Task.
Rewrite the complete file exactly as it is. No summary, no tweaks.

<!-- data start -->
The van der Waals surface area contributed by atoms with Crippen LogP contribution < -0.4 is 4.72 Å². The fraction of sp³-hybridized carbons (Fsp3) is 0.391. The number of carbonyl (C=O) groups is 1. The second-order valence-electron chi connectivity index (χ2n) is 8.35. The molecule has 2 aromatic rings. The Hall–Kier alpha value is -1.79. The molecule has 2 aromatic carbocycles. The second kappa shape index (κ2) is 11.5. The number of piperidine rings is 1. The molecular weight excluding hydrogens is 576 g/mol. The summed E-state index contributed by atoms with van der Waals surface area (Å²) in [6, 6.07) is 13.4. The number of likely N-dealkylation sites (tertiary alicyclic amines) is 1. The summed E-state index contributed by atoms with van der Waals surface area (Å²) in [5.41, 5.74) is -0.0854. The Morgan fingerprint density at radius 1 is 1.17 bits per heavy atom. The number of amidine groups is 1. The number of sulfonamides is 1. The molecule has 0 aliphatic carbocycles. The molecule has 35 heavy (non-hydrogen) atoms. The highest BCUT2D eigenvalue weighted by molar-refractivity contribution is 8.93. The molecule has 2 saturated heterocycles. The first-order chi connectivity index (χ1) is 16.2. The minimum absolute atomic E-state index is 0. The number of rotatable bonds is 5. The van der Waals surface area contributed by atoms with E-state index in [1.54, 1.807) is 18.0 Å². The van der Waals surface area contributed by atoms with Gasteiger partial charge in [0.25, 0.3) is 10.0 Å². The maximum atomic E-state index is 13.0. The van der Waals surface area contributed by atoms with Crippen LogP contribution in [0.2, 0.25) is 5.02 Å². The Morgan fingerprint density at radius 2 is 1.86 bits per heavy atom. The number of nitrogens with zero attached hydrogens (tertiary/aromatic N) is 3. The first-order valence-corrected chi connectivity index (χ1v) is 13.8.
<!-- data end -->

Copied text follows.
The van der Waals surface area contributed by atoms with Crippen LogP contribution < -0.4 is 4.72 Å². The fraction of sp³-hybridized carbons (Fsp3) is 0.391. The number of carbonyl (C=O) groups is 1. The second-order valence-electron chi connectivity index (χ2n) is 8.35. The molecule has 2 aromatic rings. The Hall–Kier alpha value is -1.79. The molecule has 2 aromatic carbocycles. The second kappa shape index (κ2) is 11.5. The number of piperidine rings is 1. The molecular weight excluding hydrogens is 576 g/mol. The summed E-state index contributed by atoms with van der Waals surface area (Å²) in [6, 6.07) is 13.4. The number of likely N-dealkylation sites (tertiary alicyclic amines) is 1. The summed E-state index contributed by atoms with van der Waals surface area (Å²) in [5.41, 5.74) is -0.0854. The Morgan fingerprint density at radius 1 is 1.17 bits per heavy atom. The number of amidine groups is 1. The number of sulfonamides is 1. The molecule has 0 aliphatic carbocycles. The molecule has 35 heavy (non-hydrogen) atoms. The highest BCUT2D eigenvalue weighted by molar-refractivity contribution is 8.93. The molecule has 2 saturated heterocycles. The first-order chi connectivity index (χ1) is 16.2. The minimum absolute atomic E-state index is 0. The number of rotatable bonds is 5. The van der Waals surface area contributed by atoms with E-state index in [1.54, 1.807) is 18.0 Å². The van der Waals surface area contributed by atoms with Gasteiger partial charge in [0.25, 0.3) is 10.0 Å². The maximum atomic E-state index is 13.0. The van der Waals surface area contributed by atoms with Crippen LogP contribution in [0.2, 0.25) is 5.02 Å². The Morgan fingerprint density at radius 2 is 1.86 bits per heavy atom. The number of nitrogens with zero attached hydrogens (tertiary/aromatic N) is 3. The first-order valence-corrected chi connectivity index (χ1v) is 13.8.